The world of freelancing is new for many people.
Most of us start out with a job and stay with that job for years. Or, we bounce around from one job to another, working for someone else.
So, when the thought about becoming a freelancer pops into your head, you’re bound to make silly or sometimes, stupid, mistakes at no fault of your own!
I talk a lot about making mistakes as a freelancer on my blog because, well, I’ve made a lot of mistakes as a freelancer.
No freelance writer jumps into this business and gets it right the first time.
The process seems simple enough: write, pitch, wait and repeat until you land a client.
If you’re finding yourself caught in this cycle with no paid work to show for it, it could be that you are making a few mistakes along the way.
But the good news is that you don’t have to keep making the same mistakes over and over again!
You can learn from them and use that knowledge to start gaining clients and making a living from your writing.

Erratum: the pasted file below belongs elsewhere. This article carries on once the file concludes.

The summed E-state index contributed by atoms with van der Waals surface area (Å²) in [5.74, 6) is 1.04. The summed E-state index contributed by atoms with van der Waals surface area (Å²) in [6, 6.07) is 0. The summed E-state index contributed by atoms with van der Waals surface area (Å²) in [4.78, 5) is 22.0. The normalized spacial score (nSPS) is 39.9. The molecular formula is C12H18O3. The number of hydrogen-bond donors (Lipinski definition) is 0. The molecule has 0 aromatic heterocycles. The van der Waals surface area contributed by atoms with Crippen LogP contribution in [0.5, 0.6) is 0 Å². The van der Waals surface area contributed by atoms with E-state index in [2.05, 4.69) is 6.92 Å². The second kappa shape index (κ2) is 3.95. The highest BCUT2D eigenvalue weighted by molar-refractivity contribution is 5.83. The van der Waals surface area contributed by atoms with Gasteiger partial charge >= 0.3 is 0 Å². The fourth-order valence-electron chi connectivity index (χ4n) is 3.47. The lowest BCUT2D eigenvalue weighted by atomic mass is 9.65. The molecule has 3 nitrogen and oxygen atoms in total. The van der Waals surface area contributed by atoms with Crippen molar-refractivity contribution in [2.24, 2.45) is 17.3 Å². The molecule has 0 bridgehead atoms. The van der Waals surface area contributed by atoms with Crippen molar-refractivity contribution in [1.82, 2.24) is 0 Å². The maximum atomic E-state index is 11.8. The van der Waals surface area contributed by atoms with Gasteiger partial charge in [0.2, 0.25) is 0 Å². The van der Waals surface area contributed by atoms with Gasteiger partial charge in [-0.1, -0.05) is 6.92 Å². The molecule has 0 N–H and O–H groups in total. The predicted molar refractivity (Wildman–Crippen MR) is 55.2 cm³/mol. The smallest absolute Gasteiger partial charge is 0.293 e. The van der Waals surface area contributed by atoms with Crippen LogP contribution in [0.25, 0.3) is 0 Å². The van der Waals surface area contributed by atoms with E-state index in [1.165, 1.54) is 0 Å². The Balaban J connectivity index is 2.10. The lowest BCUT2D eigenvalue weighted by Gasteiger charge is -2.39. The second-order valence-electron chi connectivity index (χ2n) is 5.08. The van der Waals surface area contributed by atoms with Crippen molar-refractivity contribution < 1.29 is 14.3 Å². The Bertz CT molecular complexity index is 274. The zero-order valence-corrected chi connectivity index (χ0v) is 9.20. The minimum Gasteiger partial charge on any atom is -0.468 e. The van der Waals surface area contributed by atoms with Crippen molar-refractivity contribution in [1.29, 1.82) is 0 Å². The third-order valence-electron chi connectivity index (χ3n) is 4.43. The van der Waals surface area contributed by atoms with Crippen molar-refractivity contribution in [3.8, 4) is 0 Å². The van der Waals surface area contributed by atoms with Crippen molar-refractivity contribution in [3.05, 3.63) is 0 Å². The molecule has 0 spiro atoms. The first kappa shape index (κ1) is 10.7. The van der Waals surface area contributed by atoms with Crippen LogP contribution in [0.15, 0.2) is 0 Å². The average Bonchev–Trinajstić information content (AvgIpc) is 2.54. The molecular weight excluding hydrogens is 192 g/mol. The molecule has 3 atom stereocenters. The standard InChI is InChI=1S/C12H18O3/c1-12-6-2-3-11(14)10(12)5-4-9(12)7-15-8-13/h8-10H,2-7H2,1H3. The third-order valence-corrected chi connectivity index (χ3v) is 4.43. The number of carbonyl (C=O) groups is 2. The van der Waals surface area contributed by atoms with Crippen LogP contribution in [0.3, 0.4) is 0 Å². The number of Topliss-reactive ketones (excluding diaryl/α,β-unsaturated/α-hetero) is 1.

Here are some silly mistakes you are probably making as a freelance writer:
1. You Didn’t Read the Job Ad
Not all job ads are the same, so it’s important to read them carefully before applying.
When a client posts a job ad, they are expecting it to be viewed by hundreds of potential writers. In order to minimize the amount of applications, they sometimes include very specific steps in the application process.
Some may require you include a certain word in the subject line or that your samples contain images.
In order to stand out and get noticed by the client, it’s important to read the job ad and follow the instructions for applying very carefully.